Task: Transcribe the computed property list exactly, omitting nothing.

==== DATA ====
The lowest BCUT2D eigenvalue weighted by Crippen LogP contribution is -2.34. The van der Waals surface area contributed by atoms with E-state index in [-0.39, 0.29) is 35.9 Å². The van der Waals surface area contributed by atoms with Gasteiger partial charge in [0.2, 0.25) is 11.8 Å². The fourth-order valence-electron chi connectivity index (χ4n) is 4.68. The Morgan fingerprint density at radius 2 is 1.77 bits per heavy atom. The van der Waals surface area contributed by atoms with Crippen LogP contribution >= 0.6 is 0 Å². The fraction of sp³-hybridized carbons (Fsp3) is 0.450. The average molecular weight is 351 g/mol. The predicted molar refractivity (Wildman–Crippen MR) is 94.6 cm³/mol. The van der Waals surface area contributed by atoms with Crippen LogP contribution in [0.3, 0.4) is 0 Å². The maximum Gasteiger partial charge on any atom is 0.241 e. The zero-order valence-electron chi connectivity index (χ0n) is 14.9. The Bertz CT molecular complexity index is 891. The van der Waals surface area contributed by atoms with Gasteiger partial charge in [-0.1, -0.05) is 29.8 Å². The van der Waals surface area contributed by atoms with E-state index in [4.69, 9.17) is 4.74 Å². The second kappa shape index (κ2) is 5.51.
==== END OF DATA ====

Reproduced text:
The lowest BCUT2D eigenvalue weighted by Crippen LogP contribution is -2.34. The van der Waals surface area contributed by atoms with E-state index in [-0.39, 0.29) is 35.9 Å². The van der Waals surface area contributed by atoms with Gasteiger partial charge in [0.2, 0.25) is 11.8 Å². The fourth-order valence-electron chi connectivity index (χ4n) is 4.68. The Morgan fingerprint density at radius 2 is 1.77 bits per heavy atom. The van der Waals surface area contributed by atoms with Crippen LogP contribution >= 0.6 is 0 Å². The fraction of sp³-hybridized carbons (Fsp3) is 0.450. The average molecular weight is 351 g/mol. The predicted molar refractivity (Wildman–Crippen MR) is 94.6 cm³/mol. The van der Waals surface area contributed by atoms with Crippen LogP contribution in [0.3, 0.4) is 0 Å². The maximum Gasteiger partial charge on any atom is 0.241 e. The zero-order valence-electron chi connectivity index (χ0n) is 14.9. The Bertz CT molecular complexity index is 891. The van der Waals surface area contributed by atoms with Gasteiger partial charge in [-0.1, -0.05) is 29.8 Å². The van der Waals surface area contributed by atoms with E-state index in [4.69, 9.17) is 4.74 Å². The second kappa shape index (κ2) is 5.51.